Econ Extra Credit with David Brancaccio

Pirates could teach us a thing or two about fair pay

David Brancaccio and Rose Conlon Mar 5, 2020
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"Pirate articles," or contracts that stipulated compensation, were sort of like worker cooperatives of their time. Bruce Miller/AFP/Getty Images
Econ Extra Credit with David Brancaccio

Pirates could teach us a thing or two about fair pay

David Brancaccio and Rose Conlon Mar 5, 2020
"Pirate articles," or contracts that stipulated compensation, were sort of like worker cooperatives of their time. Bruce Miller/AFP/Getty Images
HTML EMBED:
COPY

This is part of our “Econ Extra Credit” project, where we read an introductory economics textbook provided by the nonprofit Core Econ together with our listeners.


Feeling frustrated with how power tends to shake out in corporate America? Disheartened by the staggering pay discrepancies between CEOs and typical workers at many companies, and how those disparities keep growing? Wish your employer offered better benefits, or maybe just listened to you more?

To dig into how power is distributed in this economy — the topic of this week’s introductory economics lesson — we talked to Peter Leeson, a professor of economics and law at George Mason University, about how regulation can play a big role in promoting equality.

Our case study: 18th-century pirate ships, which usually had robust written constitutions governing conduct on board.

Some of the rules, like bans on drinking on the deck after dark and on gambling, might not square with the images we have of pirates. But Leeson said those images are probably fairly accurate, which only made the rules more important. They facilitated order among the crew during sometimes monthslong voyages at sea.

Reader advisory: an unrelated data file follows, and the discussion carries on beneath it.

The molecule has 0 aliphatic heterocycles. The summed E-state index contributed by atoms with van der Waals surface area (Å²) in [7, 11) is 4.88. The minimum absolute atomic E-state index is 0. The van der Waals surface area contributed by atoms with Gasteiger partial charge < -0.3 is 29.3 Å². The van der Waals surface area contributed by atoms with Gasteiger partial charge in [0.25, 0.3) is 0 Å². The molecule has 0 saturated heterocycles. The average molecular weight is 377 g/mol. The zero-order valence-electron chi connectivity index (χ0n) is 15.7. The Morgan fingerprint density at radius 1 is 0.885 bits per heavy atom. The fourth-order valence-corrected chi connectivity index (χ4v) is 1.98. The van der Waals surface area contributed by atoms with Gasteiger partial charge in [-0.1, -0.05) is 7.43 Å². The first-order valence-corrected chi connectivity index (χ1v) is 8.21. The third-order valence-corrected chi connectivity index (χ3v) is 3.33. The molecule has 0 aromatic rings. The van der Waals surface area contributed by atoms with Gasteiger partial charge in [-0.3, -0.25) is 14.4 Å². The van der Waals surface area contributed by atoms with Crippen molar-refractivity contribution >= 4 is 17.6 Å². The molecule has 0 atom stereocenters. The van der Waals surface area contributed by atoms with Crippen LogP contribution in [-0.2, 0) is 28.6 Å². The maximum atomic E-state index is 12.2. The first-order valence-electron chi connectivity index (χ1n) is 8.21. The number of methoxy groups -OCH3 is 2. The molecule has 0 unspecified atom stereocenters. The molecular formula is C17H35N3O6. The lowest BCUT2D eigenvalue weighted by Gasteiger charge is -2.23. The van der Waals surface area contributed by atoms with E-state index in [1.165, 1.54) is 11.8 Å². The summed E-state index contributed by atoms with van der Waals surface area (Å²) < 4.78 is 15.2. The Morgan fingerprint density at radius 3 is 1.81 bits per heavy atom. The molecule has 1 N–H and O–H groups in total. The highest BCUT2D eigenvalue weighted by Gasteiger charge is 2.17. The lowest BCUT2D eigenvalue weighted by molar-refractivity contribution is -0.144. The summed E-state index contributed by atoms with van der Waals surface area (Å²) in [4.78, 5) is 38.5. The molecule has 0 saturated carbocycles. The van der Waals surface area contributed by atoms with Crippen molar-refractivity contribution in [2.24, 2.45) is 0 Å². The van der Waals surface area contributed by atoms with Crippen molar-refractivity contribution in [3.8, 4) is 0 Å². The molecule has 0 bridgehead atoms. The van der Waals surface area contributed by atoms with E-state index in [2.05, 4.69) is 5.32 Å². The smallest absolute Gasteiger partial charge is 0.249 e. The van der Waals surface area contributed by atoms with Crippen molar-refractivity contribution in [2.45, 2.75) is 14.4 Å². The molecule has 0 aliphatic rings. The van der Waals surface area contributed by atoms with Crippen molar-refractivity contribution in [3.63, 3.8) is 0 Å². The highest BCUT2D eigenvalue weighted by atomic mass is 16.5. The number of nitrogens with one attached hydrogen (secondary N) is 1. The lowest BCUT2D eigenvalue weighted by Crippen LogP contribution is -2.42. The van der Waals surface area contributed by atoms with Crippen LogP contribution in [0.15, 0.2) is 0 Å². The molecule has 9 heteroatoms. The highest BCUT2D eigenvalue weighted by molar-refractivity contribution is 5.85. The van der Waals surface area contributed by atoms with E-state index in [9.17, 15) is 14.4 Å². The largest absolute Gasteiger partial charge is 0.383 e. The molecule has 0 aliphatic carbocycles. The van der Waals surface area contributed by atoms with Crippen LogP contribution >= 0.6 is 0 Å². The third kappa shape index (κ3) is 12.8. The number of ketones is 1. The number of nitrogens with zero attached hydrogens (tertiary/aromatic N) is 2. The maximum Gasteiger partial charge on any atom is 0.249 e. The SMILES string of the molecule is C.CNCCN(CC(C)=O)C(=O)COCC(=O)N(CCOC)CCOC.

“Remember, these are people who had devoted themselves to theft and violence as a way of living. So it was perhaps more important for these individuals to have some rules in place that would make sure that their raucousness wouldn’t cause implosion internally for the crew,” Leeson told Marketplace’s David Brancaccio.

More importantly, these “pirate articles” defined how pirates would be compensated.

“They were first and foremost employment contracts,” Leeson said.

After the crew got together and decided what share of the ship’s plunder would go to each pirate, the articles were unanimously agreed upon by every crew member.

For example, the Royal Rover’s articles stipulated that two shares of ship’s proceeds would go to its democratically-elected captain, no more than twice the amount that would go to the average crew member — an executive pay ratio that puts most modern companies to shame.

Leeson said the relative equality was ultimately driven by practicality.

“The reason for that isn’t so much that pirates were inherently egalitarian — on the contrary, I think they were pretty much disinterested in that,” he said. “But rather, having this kind of flat pay scale was driven by simple concern for making as much money as possible.”

It helped unite the crew and align their interests, particularly when it came to decisions about whether to continue the expedition or not.

It’s sort of like a modern-day worker cooperative.

“It made sense for them to all be these equity stakeholders in these small floating firms because there were no external financiers. The crew members stole the ship, so they jointly owned it,” Leeson said.

That’s in contrast to a company like Walmart, which is ultimately beholden to the investors who finance it.

“You couldn’t possibly run that thing in a reasonable way as a worker cooperative,” Leeson said. “It doesn’t mean the employees aren’t playing a crucial role, but in terms of directing the capital and making the strategic decisions for the firm, we pass those rights on to those who have the best incentives to use them.”

Which brings us to 2018, when Walmart CEO Doug McMillon brought in $23 million — 1,076 times the median worker’s salary of $21,952.

Click the audio player above to hear the full interview.

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